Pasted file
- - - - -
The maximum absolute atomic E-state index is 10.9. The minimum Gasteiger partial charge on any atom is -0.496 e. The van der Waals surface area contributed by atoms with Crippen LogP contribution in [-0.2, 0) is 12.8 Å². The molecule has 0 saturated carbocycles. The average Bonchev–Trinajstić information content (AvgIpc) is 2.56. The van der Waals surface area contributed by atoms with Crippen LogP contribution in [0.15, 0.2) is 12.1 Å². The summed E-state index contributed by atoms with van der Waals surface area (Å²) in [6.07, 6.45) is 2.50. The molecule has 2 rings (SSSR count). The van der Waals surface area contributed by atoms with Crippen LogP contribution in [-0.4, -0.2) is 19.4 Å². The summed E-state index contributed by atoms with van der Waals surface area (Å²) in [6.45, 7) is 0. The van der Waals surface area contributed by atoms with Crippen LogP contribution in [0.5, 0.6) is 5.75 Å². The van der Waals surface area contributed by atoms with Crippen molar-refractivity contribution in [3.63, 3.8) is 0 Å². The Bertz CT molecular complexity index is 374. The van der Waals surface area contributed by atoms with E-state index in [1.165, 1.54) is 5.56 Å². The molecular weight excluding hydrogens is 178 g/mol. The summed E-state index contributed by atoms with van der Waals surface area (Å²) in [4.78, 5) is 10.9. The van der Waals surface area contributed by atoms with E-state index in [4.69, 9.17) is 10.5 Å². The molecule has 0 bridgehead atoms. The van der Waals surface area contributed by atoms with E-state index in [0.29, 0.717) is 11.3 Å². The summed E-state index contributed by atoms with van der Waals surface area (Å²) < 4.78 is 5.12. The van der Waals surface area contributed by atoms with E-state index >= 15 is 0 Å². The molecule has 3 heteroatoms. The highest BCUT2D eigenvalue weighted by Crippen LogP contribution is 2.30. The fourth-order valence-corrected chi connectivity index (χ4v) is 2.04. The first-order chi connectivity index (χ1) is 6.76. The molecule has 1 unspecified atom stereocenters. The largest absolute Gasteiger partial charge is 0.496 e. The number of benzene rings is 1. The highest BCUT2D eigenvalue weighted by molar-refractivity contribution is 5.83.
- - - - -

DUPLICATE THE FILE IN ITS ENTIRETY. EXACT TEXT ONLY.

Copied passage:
The maximum absolute atomic E-state index is 10.9. The minimum Gasteiger partial charge on any atom is -0.496 e. The van der Waals surface area contributed by atoms with Crippen LogP contribution in [-0.2, 0) is 12.8 Å². The molecule has 0 saturated carbocycles. The average Bonchev–Trinajstić information content (AvgIpc) is 2.56. The van der Waals surface area contributed by atoms with Crippen LogP contribution in [0.15, 0.2) is 12.1 Å². The summed E-state index contributed by atoms with van der Waals surface area (Å²) in [6.07, 6.45) is 2.50. The molecule has 2 rings (SSSR count). The van der Waals surface area contributed by atoms with Crippen LogP contribution in [-0.4, -0.2) is 19.4 Å². The summed E-state index contributed by atoms with van der Waals surface area (Å²) in [6.45, 7) is 0. The van der Waals surface area contributed by atoms with Crippen LogP contribution in [0.5, 0.6) is 5.75 Å². The van der Waals surface area contributed by atoms with Crippen molar-refractivity contribution in [3.63, 3.8) is 0 Å². The Bertz CT molecular complexity index is 374. The van der Waals surface area contributed by atoms with E-state index in [1.165, 1.54) is 5.56 Å². The molecular weight excluding hydrogens is 178 g/mol. The summed E-state index contributed by atoms with van der Waals surface area (Å²) in [4.78, 5) is 10.9. The van der Waals surface area contributed by atoms with E-state index in [4.69, 9.17) is 10.5 Å². The molecule has 0 bridgehead atoms. The van der Waals surface area contributed by atoms with E-state index in [0.29, 0.717) is 11.3 Å². The summed E-state index contributed by atoms with van der Waals surface area (Å²) < 4.78 is 5.12. The van der Waals surface area contributed by atoms with E-state index >= 15 is 0 Å². The molecule has 3 heteroatoms. The highest BCUT2D eigenvalue weighted by Crippen LogP contribution is 2.30. The fourth-order valence-corrected chi connectivity index (χ4v) is 2.04. The first-order chi connectivity index (χ1) is 6.76. The molecule has 1 unspecified atom stereocenters. The largest absolute Gasteiger partial charge is 0.496 e. The number of benzene rings is 1. The highest BCUT2D eigenvalue weighted by molar-refractivity contribution is 5.83.